At Washington Health System (WHS), the safety of our patients, family members and staff is a top priority.  Approximately two years ago, WHS Washington Hospital made a safety commitment to our community and elevated the level of our onsite security to a police department.

Most recently, WHS and the Washington City Police Department teamed up to provide a full-day training session for the Washington Health System police officers. This continued education focused primarily on active shooter situations and critical thinking techniques.

Throughout the day, the officers were instructed by Officer Todd Foreman, the City’s SWAT instructor, active shooter instructor and firearms instructor.   The training was conducted on the lower floor of the WHS School of Nursing building known as the Rice Energy Family Simulation Center. After some in-classroom instruction, each officer, was tasked with putting their knowledge to the test. One-by-one they were instructed to hastily sweep through each classroom of the Simulation Center. In some rooms, they were faced with a live action, mock active shooter situation in which they could practice their techniques and critical thinking skills.  Approximately ten WHS staff members, from various departments, volunteered to play a role in these live action scenarios.

This training day also included the use of WHS’s MILO System, a virtual reality simulation tool installed within the Rice Energy Family Simulation Center. This simulation room has been a true asset for training our WHS police officers as well as other local police departments.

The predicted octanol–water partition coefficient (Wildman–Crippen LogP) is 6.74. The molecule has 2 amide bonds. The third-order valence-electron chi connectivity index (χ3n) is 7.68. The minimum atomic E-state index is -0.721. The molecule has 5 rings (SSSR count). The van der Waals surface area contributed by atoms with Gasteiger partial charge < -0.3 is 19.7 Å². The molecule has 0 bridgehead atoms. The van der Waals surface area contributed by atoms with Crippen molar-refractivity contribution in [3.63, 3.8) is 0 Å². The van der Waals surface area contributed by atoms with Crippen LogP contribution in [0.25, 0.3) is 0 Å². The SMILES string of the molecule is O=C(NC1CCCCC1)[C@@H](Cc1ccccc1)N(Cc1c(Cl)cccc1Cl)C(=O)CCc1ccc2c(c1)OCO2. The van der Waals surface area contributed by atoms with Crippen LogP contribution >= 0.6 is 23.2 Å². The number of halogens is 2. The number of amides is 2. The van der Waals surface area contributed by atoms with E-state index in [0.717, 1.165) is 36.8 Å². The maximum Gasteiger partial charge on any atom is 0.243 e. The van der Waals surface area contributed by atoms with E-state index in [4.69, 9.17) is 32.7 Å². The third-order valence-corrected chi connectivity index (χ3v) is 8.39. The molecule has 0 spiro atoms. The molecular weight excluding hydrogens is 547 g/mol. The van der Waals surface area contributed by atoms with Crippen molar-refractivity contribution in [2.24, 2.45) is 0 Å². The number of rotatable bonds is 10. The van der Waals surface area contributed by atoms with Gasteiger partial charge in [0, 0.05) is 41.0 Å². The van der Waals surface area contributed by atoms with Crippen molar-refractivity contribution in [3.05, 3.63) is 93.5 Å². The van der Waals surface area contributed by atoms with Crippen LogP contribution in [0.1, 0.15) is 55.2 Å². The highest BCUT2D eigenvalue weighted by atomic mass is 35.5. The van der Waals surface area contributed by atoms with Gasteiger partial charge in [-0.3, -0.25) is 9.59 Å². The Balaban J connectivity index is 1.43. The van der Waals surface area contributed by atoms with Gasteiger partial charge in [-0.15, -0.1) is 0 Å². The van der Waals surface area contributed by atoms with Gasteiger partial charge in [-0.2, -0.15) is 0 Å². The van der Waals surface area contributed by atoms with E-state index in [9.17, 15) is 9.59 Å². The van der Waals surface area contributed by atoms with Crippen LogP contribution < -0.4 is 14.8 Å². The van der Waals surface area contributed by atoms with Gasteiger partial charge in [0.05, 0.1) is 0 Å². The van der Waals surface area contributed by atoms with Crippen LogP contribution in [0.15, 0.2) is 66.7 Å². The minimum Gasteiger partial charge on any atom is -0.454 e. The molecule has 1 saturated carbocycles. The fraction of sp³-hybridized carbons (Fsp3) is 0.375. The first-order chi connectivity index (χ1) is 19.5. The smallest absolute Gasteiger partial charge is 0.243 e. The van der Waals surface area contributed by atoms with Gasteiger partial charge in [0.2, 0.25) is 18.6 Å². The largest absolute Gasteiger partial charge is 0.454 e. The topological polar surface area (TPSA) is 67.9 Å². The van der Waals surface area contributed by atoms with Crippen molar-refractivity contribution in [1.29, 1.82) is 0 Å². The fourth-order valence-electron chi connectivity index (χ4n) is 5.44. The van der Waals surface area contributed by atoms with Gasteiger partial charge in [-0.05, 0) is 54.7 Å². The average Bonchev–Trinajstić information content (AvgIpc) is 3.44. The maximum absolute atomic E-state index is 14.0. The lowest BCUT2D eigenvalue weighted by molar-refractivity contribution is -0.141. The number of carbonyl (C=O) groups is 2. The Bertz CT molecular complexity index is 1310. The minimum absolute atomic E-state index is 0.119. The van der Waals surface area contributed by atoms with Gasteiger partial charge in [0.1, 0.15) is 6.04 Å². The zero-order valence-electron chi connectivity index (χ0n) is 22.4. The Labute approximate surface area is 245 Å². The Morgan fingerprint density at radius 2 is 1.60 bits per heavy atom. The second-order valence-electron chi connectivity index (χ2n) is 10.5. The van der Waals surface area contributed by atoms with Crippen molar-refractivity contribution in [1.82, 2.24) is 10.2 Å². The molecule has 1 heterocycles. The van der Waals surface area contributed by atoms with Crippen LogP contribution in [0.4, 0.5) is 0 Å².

During and after each simulation (live action and virtual), Officer Foreman was able to debrief and provide each officer with tips on how to improve. “This is important because if we find ourselves in a real situation, we want to go in mentally knowing we are prepared. Not second guessing our technique,” said Mark Pompe, Assistant Chief of Police at WHS.

In response to the ever increasing public threat of these types of situations, police training continues to evolve across the nation. Previously, officers were taught to wait for backup before entering a building with a threat inside. Over the years, after multiple school and office building shootings, police realized that they were losing critical time in which lives could be saved.  Today, during an active shooter incident, officers are trained to respond directly to the threat and not wait for other responding officers. This often means that only one or two officers will be the first on the scene and moving towards the threat.

The WHS Police Department has a staff of 14 officers and is directed by Bernie Merrick, Chief of Police at WHS. Chief Merrick has a Master’s Degree in Intelligence and a Bachelor’s in Public Administration. He has over 20 years of experience in law enforcement as a director and/or chief. In his previous positions, Bernie coordinated active shooter and other police trainings. He is also a certified firearms training simulation instructor.

“The officers not only learned new techniques and built their confidence, it was also a great team building exercise for them,” said Chief Merrick. “This is part of an ongoing effort to train the WHS Police so that they are prepared to first – prevent incidents from occurring and second – if an incident were to occur, they can address it quickly and professionally.”

Chief Merrick also added, “I want to thank Chief Wilson, Officer Todd Foreman and the City Police for their continued partnership and dedication to the safety of our community.”

The WHS Rice Energy Family Simulation Center offers training courses for local police, security personal, EMS workers, and other standard emergency training course for all employees. If your business is interested in learning more, please call (724) 223-3188.